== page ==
Top of the Blogs 2017 #13

As it is Women’s month in South Africa, this week Top of the Blogs has a focus on women. We look at women in the political sphere that can be granted diplomatic immunity even on a private visit to a foreign country, or inherit state oil companies, but also women who fight for their careers, such as a new generation of tech engineers in Nigeria. We end with an article promoting a touching South African movie about a little girl who wishes for hair that moves.

Grace Mugabe: why diplomatic immunity isn’t always an ‘out of jail’ ticket

One week after the assault of a 20-year old girl in Johannesburg, Grace Mugabe, the first lady of Zimbabwe, had been granted diplomatic immunity by South Africa. The incident caused serious debate on the rules governing diplomatic immunity and the consequences for the victim. The first lady wasn’t on an official visit representing her country and therefore had no diplomatic immunity before coming to South Africa. In fact, it is not the status of a person that serves as a basis for granting immunity but the nature of the visit in the foreign country. What about justice for the victim? There is a danger that diplomatic immunity can lead to impunity.

Africa’s second longest serving leader is stepping down

After 38-years of presidency, Jose Eduardo dos Santos, the leader of Angola, will not seek re-election on the 23rd of August due to his bad health. It is the former defense minister, João Lourenço, who has been chosen by the ruling People’s Movement for the Liberation of Angola (MPLA) to seek the presidency. Even if Lourenço is expecting to win the elections, it is the first time in decades that opposition parties have a chance to access the power. Nevertheless, the Dos Santos family will retain significant power - the ex-president will continue as leader of the MPLA, his daughter Isabel will still be in charge of the state oil company Sonangol and his son Jose Filomeno will remain in charge of Angola’s $5 billion sovereign wealth fund. Dos Santos will also enjoy immunity from prosecution after the elections. Whatever the outcome, the winning party will need to defuse anger in a country where corruption is a crucial issue and where there has been long term under-delivery of prosperity to its citizens.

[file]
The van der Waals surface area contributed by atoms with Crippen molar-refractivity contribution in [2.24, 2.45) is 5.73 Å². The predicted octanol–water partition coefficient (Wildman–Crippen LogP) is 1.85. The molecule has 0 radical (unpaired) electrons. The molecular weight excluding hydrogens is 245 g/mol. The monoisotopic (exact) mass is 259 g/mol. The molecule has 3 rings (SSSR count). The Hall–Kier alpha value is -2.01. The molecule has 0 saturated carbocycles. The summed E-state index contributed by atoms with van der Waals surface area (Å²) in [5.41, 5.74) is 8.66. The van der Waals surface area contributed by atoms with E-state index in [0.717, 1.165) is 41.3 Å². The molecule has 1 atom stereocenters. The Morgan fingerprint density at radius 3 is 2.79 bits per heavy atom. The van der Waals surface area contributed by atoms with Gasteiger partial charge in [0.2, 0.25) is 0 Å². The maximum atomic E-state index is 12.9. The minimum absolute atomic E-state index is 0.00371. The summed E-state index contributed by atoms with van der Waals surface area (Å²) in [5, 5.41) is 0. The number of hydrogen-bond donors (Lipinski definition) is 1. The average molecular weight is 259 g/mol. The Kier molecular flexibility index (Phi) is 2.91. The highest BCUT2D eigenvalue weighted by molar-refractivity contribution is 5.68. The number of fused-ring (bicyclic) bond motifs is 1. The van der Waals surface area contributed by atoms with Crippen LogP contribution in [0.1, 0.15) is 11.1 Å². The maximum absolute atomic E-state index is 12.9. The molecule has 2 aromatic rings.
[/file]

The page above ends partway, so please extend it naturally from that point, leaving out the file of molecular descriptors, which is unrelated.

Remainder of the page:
Breaking the code: How women in Nigeria are changing the face of tech

The Nigerian tech scene is booming and women are becoming an important part of this revolution. Their role in the fields of agricultural and financial tech is changing the face of technology in Africa, but this has only happened in the last decade since activists like Nnenna Nwakanma fought for digital equality and the rights of Nigerian women online. The demand for tech is growing so fast, that it cannot be met by men alone. Several initiatives and programmes are helping to counter negative attitude towards women’s involvement in fields like technology, but it is still a challenge for women to establish themselves in the field of technologies as society doesn’t encourage them in that direction.

Why a film on the innocence and shame of black girls who want « hair that moves » matters so much

The South African movie ‘Hair That Moves’ tells the story of Buhle, an 11-year-old girl who is convinced that long flowing hair, just like her favourite pop star, and winning a Talent show are what she needs to be successful in life. The filmmaker and screenwriter, Yolanda Mogatusi, is the winner of the Focus Features Africa First short film program. Her movie ‘Hair That Moves’ touched a lot of people in the U.S. and South Africa who told her how much of themselves they see in the little girl. The movie also contributed to crucial conversations in South Africa on cultural representation, segregation and race with the issue of schoolgirls facing rejection over their hair as they try to fit into the elite schools.

Tops of the Blogs

Contact person

Brigitte Read

Project Manager

Brigitte Read
Phone +27 11 214 2903
Fax +27 11 214 2913
Languages: Deutsch,‎ English